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Letters To The Editor 

by Inlander Readers


That Day Was My Life -- I picked up the recent issue of The Inlander, as I always do, anxious to check out the latest on what's going on in this great city of ours. The cover story, "A Day in the Life of the Inland Northwest" (8/14/03), caught my attention. I found the beginning and started to read; it was so entertaining to read about all of the places you visited. Every one of them is so familiar to me, being a native of Spokane, and it felt like I was there with you -- hell, I actually had my first legal drink at the Harvester in Spangle. When I reached 1:53 am at The Satellite, I couldn't believe my eyes. That's my restaurant in a story of what the Inland Northwest is all about.


A little over five years ago, I had the crazy dream of trying to fill a niche in a very conservative city. I wasn't quite sure if Spokane was ready for what I was about to do. I figured if things didn't work out, then I'd only be right back where I was.


After all the hoops were jumped through and the doors finally opened, The Satellite was an instant success! We quickly expanded, and the rest is history. I just wanted to let you know how thrilled and honored I was to be a part of the "A Day in the Life of the Inland Northwest" story. It made me feel like The Satellite "has arrived." Sure, that sounds tacky, but for a girl who stuck her neck out and made her dreams happen (with a little luck and a lot of great employees), being mentioned was a defining moment.





Colleen Freeman


Owner, Satellite Diner & amp; Lounge


Spokane, Wash.





Count the Stories -- I take exception to comments in "Five Card Draw" (8/14/03) regarding The Local Planet Weekly. You claim without support that we "repeatedly ran glowing reports about advertisers Metropolitan Mortgage and the Sandifurs."


In searching our three years of online archives, I find 10 stories that include C. Paul Sandifur, Jr., CEO of Metropolitan, as more than a passing mention. In our only profile of Sandifur, we portray him in part as being an ex-hippie who smoked pot and had shouting matches with his father -- hardly a flattering report. I'm not sure when The Inlander last dared to portray one of their larger advertisers in such a light. In searching The Inlander's two-and-a-half years of online archives, I find eight stories mentioning Sandifur, many of those "glowing," including praising the flags on Metropolitan's buildings, talking up Metropolitan's support of nonprofits and Sandifur's personal support of the musical ensemble Zephyr. Eight stories in 30 months compared to 10 stories in 36 months equals exactly the same pace of coverage.


In the future, if you're going to criticize our reporting (and you're certainly welcome to), please do your research.





Matthew Spaur


Publisher, The Local Planet


Spokane, Wash.





Misleading Lead -- I appreciate that writers, including journalists, and in this case, commentators, look for a gimmick to make their lead an attention-grabber. But shame on Pia Hansen for writing the article, "Total Recall" (7/31/03).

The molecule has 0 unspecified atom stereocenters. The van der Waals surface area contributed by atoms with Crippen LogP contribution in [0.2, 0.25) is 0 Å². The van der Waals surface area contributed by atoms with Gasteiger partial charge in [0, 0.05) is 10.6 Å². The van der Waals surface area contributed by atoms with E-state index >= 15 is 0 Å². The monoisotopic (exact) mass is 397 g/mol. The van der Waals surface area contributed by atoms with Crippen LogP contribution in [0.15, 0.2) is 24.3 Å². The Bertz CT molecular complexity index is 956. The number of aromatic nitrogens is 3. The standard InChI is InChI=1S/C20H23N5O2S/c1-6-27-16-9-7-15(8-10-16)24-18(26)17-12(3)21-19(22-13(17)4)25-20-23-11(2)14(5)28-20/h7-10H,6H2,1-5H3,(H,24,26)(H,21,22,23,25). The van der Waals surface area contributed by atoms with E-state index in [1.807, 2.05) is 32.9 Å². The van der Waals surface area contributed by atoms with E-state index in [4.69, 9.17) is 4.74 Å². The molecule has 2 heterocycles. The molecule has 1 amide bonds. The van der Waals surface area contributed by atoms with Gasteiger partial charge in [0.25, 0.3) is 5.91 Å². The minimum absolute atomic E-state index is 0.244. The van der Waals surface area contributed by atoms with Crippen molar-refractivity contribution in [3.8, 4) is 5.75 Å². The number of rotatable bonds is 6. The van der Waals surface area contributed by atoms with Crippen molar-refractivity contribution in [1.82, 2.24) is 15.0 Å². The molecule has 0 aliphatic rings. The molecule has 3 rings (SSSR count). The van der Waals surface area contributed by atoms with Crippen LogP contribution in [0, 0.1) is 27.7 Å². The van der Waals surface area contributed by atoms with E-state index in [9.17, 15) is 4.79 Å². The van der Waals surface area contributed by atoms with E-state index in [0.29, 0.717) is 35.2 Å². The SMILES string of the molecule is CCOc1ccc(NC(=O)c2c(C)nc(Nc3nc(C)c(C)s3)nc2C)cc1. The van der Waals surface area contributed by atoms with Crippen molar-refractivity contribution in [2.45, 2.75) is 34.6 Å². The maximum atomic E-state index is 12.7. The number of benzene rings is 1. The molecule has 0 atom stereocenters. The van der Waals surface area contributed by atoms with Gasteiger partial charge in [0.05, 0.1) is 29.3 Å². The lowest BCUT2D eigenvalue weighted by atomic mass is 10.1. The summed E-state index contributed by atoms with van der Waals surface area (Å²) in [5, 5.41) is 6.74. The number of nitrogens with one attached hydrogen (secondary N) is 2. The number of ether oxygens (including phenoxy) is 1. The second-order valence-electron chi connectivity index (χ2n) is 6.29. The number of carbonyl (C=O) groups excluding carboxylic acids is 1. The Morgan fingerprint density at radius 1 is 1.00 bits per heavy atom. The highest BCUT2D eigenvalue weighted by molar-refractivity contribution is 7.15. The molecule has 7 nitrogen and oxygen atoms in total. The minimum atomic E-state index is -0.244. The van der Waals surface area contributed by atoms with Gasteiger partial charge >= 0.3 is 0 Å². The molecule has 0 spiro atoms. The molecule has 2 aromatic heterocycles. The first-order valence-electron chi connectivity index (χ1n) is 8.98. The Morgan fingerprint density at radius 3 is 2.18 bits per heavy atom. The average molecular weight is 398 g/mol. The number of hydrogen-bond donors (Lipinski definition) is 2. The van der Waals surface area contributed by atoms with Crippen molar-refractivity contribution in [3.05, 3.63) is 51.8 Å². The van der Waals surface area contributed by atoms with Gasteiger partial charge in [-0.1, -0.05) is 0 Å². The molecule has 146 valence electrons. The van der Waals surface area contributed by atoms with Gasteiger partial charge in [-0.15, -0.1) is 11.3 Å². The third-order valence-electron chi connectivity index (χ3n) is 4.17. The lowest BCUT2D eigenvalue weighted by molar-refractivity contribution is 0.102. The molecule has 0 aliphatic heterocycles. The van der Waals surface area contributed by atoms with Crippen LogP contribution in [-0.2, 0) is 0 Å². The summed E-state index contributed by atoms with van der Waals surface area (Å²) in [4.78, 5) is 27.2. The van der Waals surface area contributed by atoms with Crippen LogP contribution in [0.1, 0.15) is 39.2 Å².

She knows better than to equate the charter amendment initiative to the recall of Gray Davis, or to borrow the movie title as a header for the piece. She also knows there is a lawsuit pending, which is based on the premise that the initiative includes a hidden recall. While I am not concerned that a judge will cite The Inlander as authority to invalidate the initiative, it is not good journalism to present as fact (the cover page refers the reader to page nine for "The Facts about the Strong Mayor Vote") a contested allegation in a pending court case.


Moreover, it is not the fact. The difference between removing the holder of an office and abolishing the office is obvious. If you still think that drivel belongs in the "News" section, you should print a retraction. Perhaps better, you should print an editor's note to the effect that the piece was inadvertently printed in the news section instead of as a commentary where it belongs.


By the way, the signature requirement is 15 percent of the last general municipal election, not 50 percent. And yes, I am counsel for Citizens [for Sensible Government] in the Eugster lawsuit, but I am not writing this in that capacity.





Larry Winner


Spokane, Wash.





Council Corrections -- I wanted to thank The Inlander and Pia Hansen in particular for the coverage on the three candidates for Spokane City Council President ("Presidential Politics," 8/21/03).


There are two clarifications I would like to make to the information presented:


1. In the article, Ms. Hansen stated that I am a member of the board of the League of Women Voters. I am, in fact, a past member of the board. When I decided to run for the Council President seat, I resigned my position and had my campaign information reprinted to be sure that there was no question of impropriety. Though we tried to be sure we exchanged all of the originals, we may not have done so. It was an error on our part, not Ms. Hansen's.


2. The other point of clarification is in reference to Mr. French's statement, "I'm also the only one who has offered a full-time commitment to this position," which is untrue. I have publicly stated that I intend to take on the responsibilities of this office as a full-time position. Though I appreciate Mr. French's zeal for his campaign, I wanted to be sure that everyone has the same information to make an informed decision.





Pam Behring


Candidate for City Council President


Spokane, Wash.





Publication date: 08/28/03

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